Crusaders insiders slam Andy Haden's slur

00:15, May 29 2010
Todd Blackadder
OVERSEAS: Todd Blackadder.

Warren Alcock, one of New Zealand's leading player agents, has dismissed Andy Haden's allegations that the Crusaders discriminate against Pacific Islanders.

While Haden was yesterday unrepentant about saying the Crusaders had a "ceiling" of recruiting up to three Pacific Island players, Alcock had never heard of such a policy in 15 years dealing with the franchise.

"I have never, ever, heard the Crusaders, or Canterbury, ever mention race as an issue in relation to selection, recruitment or retention of players. Ever," said Alcock, a highly influential rugby agent-manager who works for the New Zealand arm of Essentially Group.

"I have represented a significant number of Crusaders over the years and I am sure if there was any hint of anything Andy is talking about having any force, I would have heard something. It is not as though my involvement with the Crusaders is confined to one or two people. I deal with the whole hierarchy."

Alcock is rated as one of the most powerful men in New Zealand sport, with Richie McCaw and Dan Carter among his clients.

Yesterday Haden admitted he had overstepped the mark by saying the Crusaders had a policy "in the manual and enshrined in their articles" but added: "Yes, [the policy is] set in stone and ... that's wrong but the principle remains and this is an issue for New Zealand rugby."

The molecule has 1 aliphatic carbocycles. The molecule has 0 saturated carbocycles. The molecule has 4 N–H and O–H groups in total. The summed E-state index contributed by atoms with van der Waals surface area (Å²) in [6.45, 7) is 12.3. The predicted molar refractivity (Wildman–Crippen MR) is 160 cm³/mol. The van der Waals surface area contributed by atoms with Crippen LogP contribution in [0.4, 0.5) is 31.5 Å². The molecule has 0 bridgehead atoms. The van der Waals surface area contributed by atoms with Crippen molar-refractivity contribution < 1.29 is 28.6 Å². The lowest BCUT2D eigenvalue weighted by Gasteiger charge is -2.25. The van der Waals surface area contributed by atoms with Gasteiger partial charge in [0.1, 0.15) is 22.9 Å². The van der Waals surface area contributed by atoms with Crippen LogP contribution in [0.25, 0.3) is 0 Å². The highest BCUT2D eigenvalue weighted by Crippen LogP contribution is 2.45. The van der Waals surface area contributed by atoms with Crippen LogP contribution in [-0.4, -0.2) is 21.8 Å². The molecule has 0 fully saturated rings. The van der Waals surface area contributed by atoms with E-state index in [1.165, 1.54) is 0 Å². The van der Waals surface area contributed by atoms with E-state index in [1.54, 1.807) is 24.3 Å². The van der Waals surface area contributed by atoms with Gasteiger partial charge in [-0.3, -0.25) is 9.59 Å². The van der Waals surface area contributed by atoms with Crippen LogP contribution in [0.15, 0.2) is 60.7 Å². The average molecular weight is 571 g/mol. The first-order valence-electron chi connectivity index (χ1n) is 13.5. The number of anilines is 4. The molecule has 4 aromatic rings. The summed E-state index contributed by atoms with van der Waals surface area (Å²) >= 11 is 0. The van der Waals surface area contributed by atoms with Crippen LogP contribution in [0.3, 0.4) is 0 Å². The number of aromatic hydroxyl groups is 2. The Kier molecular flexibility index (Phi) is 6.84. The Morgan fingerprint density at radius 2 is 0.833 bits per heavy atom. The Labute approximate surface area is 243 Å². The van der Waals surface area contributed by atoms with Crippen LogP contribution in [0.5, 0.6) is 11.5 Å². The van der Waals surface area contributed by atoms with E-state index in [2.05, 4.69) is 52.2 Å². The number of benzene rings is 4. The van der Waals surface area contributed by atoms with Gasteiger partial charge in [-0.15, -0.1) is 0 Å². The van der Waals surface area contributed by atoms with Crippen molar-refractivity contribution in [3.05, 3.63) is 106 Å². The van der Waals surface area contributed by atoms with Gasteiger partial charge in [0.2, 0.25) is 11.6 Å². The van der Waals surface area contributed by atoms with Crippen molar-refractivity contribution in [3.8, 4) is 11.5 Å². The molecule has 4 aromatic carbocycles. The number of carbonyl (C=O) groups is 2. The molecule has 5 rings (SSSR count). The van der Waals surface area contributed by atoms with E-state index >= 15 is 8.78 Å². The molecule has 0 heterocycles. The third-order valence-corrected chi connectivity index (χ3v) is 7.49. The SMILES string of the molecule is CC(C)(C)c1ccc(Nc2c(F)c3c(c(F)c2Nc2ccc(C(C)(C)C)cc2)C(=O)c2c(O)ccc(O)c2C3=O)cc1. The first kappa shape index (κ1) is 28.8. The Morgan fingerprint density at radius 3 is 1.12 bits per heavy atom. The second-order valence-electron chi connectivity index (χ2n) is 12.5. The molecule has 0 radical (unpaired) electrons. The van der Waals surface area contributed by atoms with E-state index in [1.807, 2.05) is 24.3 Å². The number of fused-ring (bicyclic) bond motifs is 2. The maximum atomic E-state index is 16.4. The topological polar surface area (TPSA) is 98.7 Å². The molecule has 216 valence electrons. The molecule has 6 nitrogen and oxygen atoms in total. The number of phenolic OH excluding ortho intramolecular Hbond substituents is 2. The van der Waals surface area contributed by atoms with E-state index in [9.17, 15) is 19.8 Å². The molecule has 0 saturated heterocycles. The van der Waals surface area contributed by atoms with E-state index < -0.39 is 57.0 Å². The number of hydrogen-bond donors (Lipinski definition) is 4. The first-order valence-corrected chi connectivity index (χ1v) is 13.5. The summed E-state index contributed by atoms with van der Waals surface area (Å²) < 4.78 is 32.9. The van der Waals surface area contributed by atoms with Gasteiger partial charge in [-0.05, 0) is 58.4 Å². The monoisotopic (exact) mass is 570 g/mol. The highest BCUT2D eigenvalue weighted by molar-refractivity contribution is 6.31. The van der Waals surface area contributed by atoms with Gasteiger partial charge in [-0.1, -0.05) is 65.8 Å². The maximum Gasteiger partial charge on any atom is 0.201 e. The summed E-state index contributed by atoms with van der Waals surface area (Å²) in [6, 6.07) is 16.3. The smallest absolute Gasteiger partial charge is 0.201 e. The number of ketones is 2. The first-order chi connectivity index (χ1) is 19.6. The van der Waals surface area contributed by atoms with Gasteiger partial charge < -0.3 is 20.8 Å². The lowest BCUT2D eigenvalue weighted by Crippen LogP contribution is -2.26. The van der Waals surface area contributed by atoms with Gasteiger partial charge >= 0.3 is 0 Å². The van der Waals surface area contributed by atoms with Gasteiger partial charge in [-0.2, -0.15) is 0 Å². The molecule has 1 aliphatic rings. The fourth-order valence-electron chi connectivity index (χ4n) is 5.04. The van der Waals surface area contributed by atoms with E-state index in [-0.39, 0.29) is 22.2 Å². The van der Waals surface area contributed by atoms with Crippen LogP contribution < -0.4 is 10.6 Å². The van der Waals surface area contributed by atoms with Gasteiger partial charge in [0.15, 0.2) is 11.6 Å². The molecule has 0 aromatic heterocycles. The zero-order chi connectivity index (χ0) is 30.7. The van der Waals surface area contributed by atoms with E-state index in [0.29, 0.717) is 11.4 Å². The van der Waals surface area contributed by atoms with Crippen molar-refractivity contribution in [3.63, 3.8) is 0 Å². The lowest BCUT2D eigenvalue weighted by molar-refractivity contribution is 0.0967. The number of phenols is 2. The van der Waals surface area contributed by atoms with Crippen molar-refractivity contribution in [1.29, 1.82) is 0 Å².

However, Alcock, who said he had dealt with "everyone" at the Crusaders, from CEOs and coaches to players, said Haden's comments should not be taken seriously.

"You expect Andy to say controversial things, I guess. When I read them I just thought, `That's Andy'. If I was involved with the Crusaders in any form I would be disappointed with the comments."

Haden stunned Sky TV viewers this week when he claimed the Crusaders had a threshold of how many "darkies" they could woo to the franchise: "Once they've recruited three, that's it. That's their ceiling. Three darkies ... no more," said the former lock, who played 117 matches for the All Blacks from 1972 to 1985, including 41 tests.

Although Haden's comments will have resonated far beyond New Zealand's shores, Alcock was confident it would not tarnish their image or ability to sign players.

Crusaders coach Todd Blackadder, who took over from Robbie Deans last year, was furious.

"I would really like to think that everyone knows that it is just crazy. But what irritates me the most is that it is just absolute bloody lies. But mud sticks, you know."

Haden's comments coincide with a meeting between the agent of All Blacks prospect Sonny Bill Williams and Blackadder and the Crusaders in Christchurch this week.

Blackadder believed that even if Haden intended his comments to be tongue-in-cheek there was potential for damage to the franchise brand.

"It is just wrong. I just hope that people can see through it all. We do not discriminate against anyone. The only policy we have is that we can select the best players that can win a championship. That is all we can do."

Deans, now Wallabies coach, would not comment yesterday but a spokesman said: "It's just so ridiculous that it is not worth giving air time."

The Press